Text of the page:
As we experience a growing population and a shortage of donor organs, 3D printed body parts could provide a solution to a number of global challenges.
1 3D printing, or additive manufacturing, has already produced numerous successful surgical implants, typically made of titanium, ceramic and medical polymers. 3D printers can create parts that are tailor-made for each body, and printed jaws, skulls, hip joints and heels have all already been successfully implanted in patients.
2 3D printing has been touted as a solution for the global shortage of donor organs. Increasing life expectancy and a rapidly growing population are set to exacerbate what is already a serious shortage – estimates suggest that over 20 people die every day in the US due to a lack of donors. 3D bioprinting has exciting potential to provide a solution to what has been described as a real global health crisis.
3 ‘Bioprinting’ is the technology being developed to create tissues and complex organs. The ability to produce working vital organs, such as hearts and livers, could still be years away due to the sensitivities of living cells, among other difficulties. However, companies such as Organovo are already creating “multi-cellular, dynamic and functional human tissues”. Experts are predicting technology will be available that uses human cells for ‘ink’, and recent breakthroughs have seen the creation of the first self-sustaining cells.
4 There has been increasing application of 3D printing in the dental profession for some time, with technology available to scan a patients’ jaws and teeth, before printing new ones for a perfect fit. Durable plastics such as Peek are being produced by printers for people’s mouths, as well as accurately shaped and textured models to help dentists in their work.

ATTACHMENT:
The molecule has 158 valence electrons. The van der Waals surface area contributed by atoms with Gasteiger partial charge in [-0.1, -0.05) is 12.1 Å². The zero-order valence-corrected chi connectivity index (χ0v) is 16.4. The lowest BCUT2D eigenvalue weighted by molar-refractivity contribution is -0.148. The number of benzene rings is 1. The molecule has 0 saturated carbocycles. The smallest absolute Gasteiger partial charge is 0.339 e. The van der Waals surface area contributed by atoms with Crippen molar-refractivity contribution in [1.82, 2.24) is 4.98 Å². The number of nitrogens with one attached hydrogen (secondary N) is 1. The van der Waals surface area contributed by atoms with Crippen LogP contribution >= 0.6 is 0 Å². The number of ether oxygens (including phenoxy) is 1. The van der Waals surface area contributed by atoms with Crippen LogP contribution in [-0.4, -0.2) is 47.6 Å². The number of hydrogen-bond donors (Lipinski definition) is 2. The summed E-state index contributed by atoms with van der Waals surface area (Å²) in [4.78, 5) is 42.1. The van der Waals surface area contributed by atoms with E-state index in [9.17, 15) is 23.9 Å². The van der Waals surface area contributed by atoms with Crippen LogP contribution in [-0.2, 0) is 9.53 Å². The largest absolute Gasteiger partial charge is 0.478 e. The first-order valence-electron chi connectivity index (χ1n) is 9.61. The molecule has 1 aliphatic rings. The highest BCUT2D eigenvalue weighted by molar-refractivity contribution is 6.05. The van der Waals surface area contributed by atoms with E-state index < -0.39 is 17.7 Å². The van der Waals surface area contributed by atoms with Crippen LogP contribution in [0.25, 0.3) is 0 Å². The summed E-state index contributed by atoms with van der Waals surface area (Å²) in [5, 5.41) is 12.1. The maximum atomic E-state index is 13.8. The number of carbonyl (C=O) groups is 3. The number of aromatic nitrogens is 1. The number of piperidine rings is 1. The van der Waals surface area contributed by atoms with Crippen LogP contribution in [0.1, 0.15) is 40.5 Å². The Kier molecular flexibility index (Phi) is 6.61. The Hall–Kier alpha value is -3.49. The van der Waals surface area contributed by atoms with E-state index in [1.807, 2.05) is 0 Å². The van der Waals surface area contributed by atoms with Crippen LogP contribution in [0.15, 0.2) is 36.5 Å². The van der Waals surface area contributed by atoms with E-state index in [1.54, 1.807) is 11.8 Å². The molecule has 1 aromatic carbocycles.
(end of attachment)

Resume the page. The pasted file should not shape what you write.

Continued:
5 The increasing versatility of 3D printing in healthcare is exemplified by the creation of a prototype ear by researchers in America, with a hydrogel for the ear ‘scaffold’, and cells that will grow to make cartilage. Printed tissue patches are being developed to repair damaged livers, as well as skin for cosmetics testing and burns victims.
6 3D printing in medical applications is growing rapidly. The sector was valued at US$354.5 million in 2012, and is expected to reach US$965.5 million by 2019, according to a report from Transparency Market Research. This market includes implants and body parts, as well as surgical guides and instruments.
7 3D bioprinting technology is developing so rapidly, it could spark major ethical debate in the near future. Research company Gartner said: “3D bioprinting facilities with the ability to print human organs and tissue will advance far faster than general understanding and acceptance of the ramifications of this technology…What happens when complex ‘enhanced’ organs involving nonhuman cells are made? Who will control the ability to produce them? Who will ensure the quality of the resulting organs?”
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